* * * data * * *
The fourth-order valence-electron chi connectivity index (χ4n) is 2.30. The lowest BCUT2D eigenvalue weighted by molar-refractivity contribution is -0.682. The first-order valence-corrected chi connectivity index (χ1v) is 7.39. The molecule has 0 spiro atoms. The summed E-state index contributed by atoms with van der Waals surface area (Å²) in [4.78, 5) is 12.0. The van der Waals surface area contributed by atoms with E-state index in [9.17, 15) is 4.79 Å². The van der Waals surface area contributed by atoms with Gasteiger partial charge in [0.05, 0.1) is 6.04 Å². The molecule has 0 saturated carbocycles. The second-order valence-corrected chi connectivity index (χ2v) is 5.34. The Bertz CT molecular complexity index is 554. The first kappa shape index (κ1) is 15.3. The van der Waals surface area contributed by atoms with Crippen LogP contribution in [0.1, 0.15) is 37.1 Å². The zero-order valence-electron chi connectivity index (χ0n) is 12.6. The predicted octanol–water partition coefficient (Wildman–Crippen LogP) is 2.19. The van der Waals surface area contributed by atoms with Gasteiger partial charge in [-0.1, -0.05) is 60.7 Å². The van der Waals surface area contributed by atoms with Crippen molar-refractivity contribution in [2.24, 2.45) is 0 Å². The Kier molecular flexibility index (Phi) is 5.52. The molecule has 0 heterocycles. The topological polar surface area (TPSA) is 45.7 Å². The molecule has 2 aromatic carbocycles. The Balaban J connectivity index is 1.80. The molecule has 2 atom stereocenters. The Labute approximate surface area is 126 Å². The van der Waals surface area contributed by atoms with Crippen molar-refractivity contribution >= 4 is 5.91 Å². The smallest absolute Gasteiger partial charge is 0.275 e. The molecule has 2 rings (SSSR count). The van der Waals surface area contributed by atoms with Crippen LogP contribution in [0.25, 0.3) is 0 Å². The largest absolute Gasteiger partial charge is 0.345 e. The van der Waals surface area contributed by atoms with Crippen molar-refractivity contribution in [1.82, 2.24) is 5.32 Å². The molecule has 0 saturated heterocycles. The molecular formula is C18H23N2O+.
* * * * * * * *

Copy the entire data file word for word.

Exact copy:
The fourth-order valence-electron chi connectivity index (χ4n) is 2.30. The lowest BCUT2D eigenvalue weighted by molar-refractivity contribution is -0.682. The first-order valence-corrected chi connectivity index (χ1v) is 7.39. The molecule has 0 spiro atoms. The summed E-state index contributed by atoms with van der Waals surface area (Å²) in [4.78, 5) is 12.0. The van der Waals surface area contributed by atoms with E-state index in [9.17, 15) is 4.79 Å². The van der Waals surface area contributed by atoms with Gasteiger partial charge in [0.05, 0.1) is 6.04 Å². The molecule has 0 saturated carbocycles. The second-order valence-corrected chi connectivity index (χ2v) is 5.34. The Bertz CT molecular complexity index is 554. The first kappa shape index (κ1) is 15.3. The van der Waals surface area contributed by atoms with Crippen LogP contribution in [0.1, 0.15) is 37.1 Å². The zero-order valence-electron chi connectivity index (χ0n) is 12.6. The predicted octanol–water partition coefficient (Wildman–Crippen LogP) is 2.19. The van der Waals surface area contributed by atoms with Gasteiger partial charge in [-0.1, -0.05) is 60.7 Å². The van der Waals surface area contributed by atoms with Crippen molar-refractivity contribution in [2.24, 2.45) is 0 Å². The Kier molecular flexibility index (Phi) is 5.52. The molecule has 0 heterocycles. The topological polar surface area (TPSA) is 45.7 Å². The molecule has 2 aromatic carbocycles. The Balaban J connectivity index is 1.80. The molecule has 2 atom stereocenters. The Labute approximate surface area is 126 Å². The van der Waals surface area contributed by atoms with Crippen molar-refractivity contribution >= 4 is 5.91 Å². The smallest absolute Gasteiger partial charge is 0.275 e. The molecule has 2 rings (SSSR count). The van der Waals surface area contributed by atoms with Crippen LogP contribution in [0.25, 0.3) is 0 Å². The largest absolute Gasteiger partial charge is 0.345 e. The van der Waals surface area contributed by atoms with Crippen molar-refractivity contribution in [1.82, 2.24) is 5.32 Å². The molecule has 0 saturated heterocycles. The molecular formula is C18H23N2O+.